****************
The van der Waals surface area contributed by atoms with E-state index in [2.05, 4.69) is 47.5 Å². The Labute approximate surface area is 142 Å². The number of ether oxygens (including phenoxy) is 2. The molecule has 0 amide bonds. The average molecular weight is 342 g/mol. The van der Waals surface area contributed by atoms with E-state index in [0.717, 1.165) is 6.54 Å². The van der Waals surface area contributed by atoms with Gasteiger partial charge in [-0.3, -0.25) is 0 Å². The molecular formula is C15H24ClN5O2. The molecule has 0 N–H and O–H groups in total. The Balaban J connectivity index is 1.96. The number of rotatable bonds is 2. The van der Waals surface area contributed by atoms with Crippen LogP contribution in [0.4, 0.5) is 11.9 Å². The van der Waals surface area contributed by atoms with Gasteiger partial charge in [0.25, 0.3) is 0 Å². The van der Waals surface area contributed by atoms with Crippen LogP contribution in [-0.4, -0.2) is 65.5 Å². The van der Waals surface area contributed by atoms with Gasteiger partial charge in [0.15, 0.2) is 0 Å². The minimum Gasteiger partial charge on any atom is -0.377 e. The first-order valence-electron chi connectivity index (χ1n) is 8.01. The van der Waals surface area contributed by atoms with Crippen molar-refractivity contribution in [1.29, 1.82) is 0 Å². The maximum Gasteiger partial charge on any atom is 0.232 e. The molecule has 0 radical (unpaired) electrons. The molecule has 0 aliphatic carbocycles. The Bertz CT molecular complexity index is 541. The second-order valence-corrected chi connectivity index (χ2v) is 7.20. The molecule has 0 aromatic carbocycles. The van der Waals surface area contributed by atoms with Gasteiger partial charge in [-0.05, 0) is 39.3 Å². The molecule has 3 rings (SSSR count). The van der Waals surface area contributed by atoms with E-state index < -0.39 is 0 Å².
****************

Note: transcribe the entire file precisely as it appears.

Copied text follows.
The van der Waals surface area contributed by atoms with E-state index in [2.05, 4.69) is 47.5 Å². The Labute approximate surface area is 142 Å². The number of ether oxygens (including phenoxy) is 2. The molecule has 0 amide bonds. The average molecular weight is 342 g/mol. The van der Waals surface area contributed by atoms with E-state index in [0.717, 1.165) is 6.54 Å². The van der Waals surface area contributed by atoms with Gasteiger partial charge in [-0.3, -0.25) is 0 Å². The molecular formula is C15H24ClN5O2. The molecule has 0 N–H and O–H groups in total. The Balaban J connectivity index is 1.96. The number of rotatable bonds is 2. The van der Waals surface area contributed by atoms with Crippen LogP contribution in [0.4, 0.5) is 11.9 Å². The van der Waals surface area contributed by atoms with Gasteiger partial charge in [0.25, 0.3) is 0 Å². The van der Waals surface area contributed by atoms with Crippen LogP contribution in [-0.4, -0.2) is 65.5 Å². The van der Waals surface area contributed by atoms with Gasteiger partial charge in [0.15, 0.2) is 0 Å². The minimum Gasteiger partial charge on any atom is -0.377 e. The first-order valence-electron chi connectivity index (χ1n) is 8.01. The van der Waals surface area contributed by atoms with Crippen molar-refractivity contribution in [1.29, 1.82) is 0 Å². The maximum Gasteiger partial charge on any atom is 0.232 e. The molecule has 0 radical (unpaired) electrons. The molecule has 0 aliphatic carbocycles. The Bertz CT molecular complexity index is 541. The second-order valence-corrected chi connectivity index (χ2v) is 7.20. The molecule has 0 aromatic carbocycles. The van der Waals surface area contributed by atoms with Gasteiger partial charge in [-0.05, 0) is 39.3 Å². The molecule has 3 rings (SSSR count). The van der Waals surface area contributed by atoms with E-state index < -0.39 is 0 Å².